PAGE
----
3 Key Questions to Ask Your CIO/CTO about Cloud Computing

It is a proven way to transform business functions and drive value across the board, from sales and marketing to operational efficiency and workforce productivity. And, it turns out, it’s far more secure, reliable and usable than one might have expected.

Recently, about half of mid-market leaders surveyed by Deloitte said their organization is using some form of the cloud or migrating to the cloud. That’s great, but it means the other half is falling behind their competition. If your company has remained hardwired to hardware, here are 3 questions to ask your IT leader right now.

1. How would migrating to the cloud affect our bottom line? It could save you money. You can leverage aggressive new cloud-licensing models where they are available, pay only for what you consume and shed capital investments.

While a common argument for not migrating to the cloud is that you’ve already made significant hardware investments (and these investments and their amortization cannot be ignored), it is important to understand and evaluate the future variable costs that are dragged along with those sunk costs.

“Introducing the idea of cloud migrations—integrated with the refresh cycle or capacity-planning process—can increase the chances that you break that sunk-cost cycle and reduce or eliminate significant maintenance costs.”

Much of the expertise you must keep on staff or on contract to monitor, patch, maintain and upgrade the storage and application servers is significant, but can be reduced or eliminated with a move to the cloud.

In circumstances where these capital investments do swing the equation, start the discussion early regarding the hardware-refresh cycle and capacity planning. Keep in mind that hardware refreshes typically happen every 3-4 years. Increased capacity requirements may result in additional hardware (and more sunk costs) to be purchased in the meantime. Introducing the idea of cloud migrations—integrated with the refresh cycle or capacity-planning process—can increase the chances that you break that sunk-cost cycle and reduce or eliminate significant maintenance costs.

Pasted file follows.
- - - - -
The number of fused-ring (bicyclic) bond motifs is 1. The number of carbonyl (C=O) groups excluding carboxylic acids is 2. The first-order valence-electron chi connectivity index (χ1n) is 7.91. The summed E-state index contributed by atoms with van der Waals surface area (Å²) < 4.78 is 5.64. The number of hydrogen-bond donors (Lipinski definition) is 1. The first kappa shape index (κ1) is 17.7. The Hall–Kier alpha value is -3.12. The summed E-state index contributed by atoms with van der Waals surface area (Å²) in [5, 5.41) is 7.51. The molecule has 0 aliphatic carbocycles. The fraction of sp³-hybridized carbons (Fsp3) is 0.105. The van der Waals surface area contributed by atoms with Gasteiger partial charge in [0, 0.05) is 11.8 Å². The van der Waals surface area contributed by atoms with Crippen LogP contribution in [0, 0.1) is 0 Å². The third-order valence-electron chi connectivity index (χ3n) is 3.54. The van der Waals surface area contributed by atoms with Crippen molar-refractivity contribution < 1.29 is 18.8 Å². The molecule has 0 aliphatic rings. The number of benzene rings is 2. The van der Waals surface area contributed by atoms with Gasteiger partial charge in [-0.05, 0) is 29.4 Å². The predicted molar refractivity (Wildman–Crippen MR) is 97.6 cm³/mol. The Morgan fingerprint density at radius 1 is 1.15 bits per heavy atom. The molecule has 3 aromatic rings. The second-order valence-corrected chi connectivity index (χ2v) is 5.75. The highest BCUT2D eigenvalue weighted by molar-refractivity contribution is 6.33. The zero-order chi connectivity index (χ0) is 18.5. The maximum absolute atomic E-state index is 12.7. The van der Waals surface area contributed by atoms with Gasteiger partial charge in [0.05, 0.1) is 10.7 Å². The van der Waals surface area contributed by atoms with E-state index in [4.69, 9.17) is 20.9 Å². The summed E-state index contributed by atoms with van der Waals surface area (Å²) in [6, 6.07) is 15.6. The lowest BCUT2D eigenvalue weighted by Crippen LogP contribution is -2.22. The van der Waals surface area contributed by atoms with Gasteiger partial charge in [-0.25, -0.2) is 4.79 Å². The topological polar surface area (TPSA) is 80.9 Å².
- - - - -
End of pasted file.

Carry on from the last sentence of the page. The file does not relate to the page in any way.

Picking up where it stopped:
2. How would migrating to the cloud help us grow? The cloud and mid-market businesses actually share a lot of common characteristics. Think speed and agility. The cloud can help you eliminate typical barriers so you can quickly enter new markets, drive innovation and improve productivity through enhanced end-user experiences.

Think scalability. The cloud can help you right-size your needs by scaling your technical footprint up and down quickly and on-demand while de-emphasizing resource planning on your IT to-do list. It can also help you handle surges—and dips—in demand.

3. What’s stopping us? Maybe it feels a little bit overwhelming. But remember, not all systems need to go to the cloud—at least not anytime soon. Focus on migrating productivity applications first, such as email or instant messaging. These are commodity functions that are never tightly integrated with other systems, so they’re easiest to transfer to the cloud.

Or, maybe you don’t have the right support in place. In general terms, mid-market companies cannot afford to build IT teams that provide the breadth of expertise required to achieve success in today’s rapidly changing and complex environment. Companies need a small slice of a dozen different experts and 24/7/365 support and surveillance across a wide range of services to keep your systems up and running.

Hopefully, this discussion will get you, your IT leader—and your business—ready for shifting to a cloud-based environment.

Bob Knott :Bob Knott is president of SWC Technology Partners, a provider of information technology solutions designed to meet the needs of mid-market organizations. In addition to overseeing support for more than 350 mid-market companies, Knott uses his technology expertise to serve the Chicago community.